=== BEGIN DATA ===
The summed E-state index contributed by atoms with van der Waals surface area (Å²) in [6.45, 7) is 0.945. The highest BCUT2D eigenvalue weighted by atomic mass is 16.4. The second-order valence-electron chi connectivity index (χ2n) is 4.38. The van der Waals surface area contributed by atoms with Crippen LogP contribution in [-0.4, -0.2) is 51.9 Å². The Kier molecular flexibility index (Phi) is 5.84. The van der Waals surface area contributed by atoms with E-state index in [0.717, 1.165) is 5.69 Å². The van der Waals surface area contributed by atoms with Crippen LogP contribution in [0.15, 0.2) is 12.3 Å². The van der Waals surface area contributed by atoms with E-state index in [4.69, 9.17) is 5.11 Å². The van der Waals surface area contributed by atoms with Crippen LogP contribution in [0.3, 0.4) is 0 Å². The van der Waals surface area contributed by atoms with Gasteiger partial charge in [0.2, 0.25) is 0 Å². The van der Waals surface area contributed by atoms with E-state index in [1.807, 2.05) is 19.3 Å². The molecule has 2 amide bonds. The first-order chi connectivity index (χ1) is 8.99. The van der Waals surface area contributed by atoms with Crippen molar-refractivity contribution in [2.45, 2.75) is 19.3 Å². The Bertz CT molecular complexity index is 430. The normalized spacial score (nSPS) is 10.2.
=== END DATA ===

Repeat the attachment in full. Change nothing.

The summed E-state index contributed by atoms with van der Waals surface area (Å²) in [6.45, 7) is 0.945. The highest BCUT2D eigenvalue weighted by atomic mass is 16.4. The second-order valence-electron chi connectivity index (χ2n) is 4.38. The van der Waals surface area contributed by atoms with Crippen LogP contribution in [-0.4, -0.2) is 51.9 Å². The Kier molecular flexibility index (Phi) is 5.84. The van der Waals surface area contributed by atoms with E-state index in [0.717, 1.165) is 5.69 Å². The van der Waals surface area contributed by atoms with Crippen LogP contribution in [0.15, 0.2) is 12.3 Å². The van der Waals surface area contributed by atoms with E-state index in [4.69, 9.17) is 5.11 Å². The van der Waals surface area contributed by atoms with Crippen LogP contribution in [0.3, 0.4) is 0 Å². The van der Waals surface area contributed by atoms with Gasteiger partial charge in [0.2, 0.25) is 0 Å². The van der Waals surface area contributed by atoms with E-state index in [1.807, 2.05) is 19.3 Å². The molecule has 2 amide bonds. The first-order chi connectivity index (χ1) is 8.99. The van der Waals surface area contributed by atoms with Crippen molar-refractivity contribution in [2.45, 2.75) is 19.3 Å². The Bertz CT molecular complexity index is 430. The normalized spacial score (nSPS) is 10.2.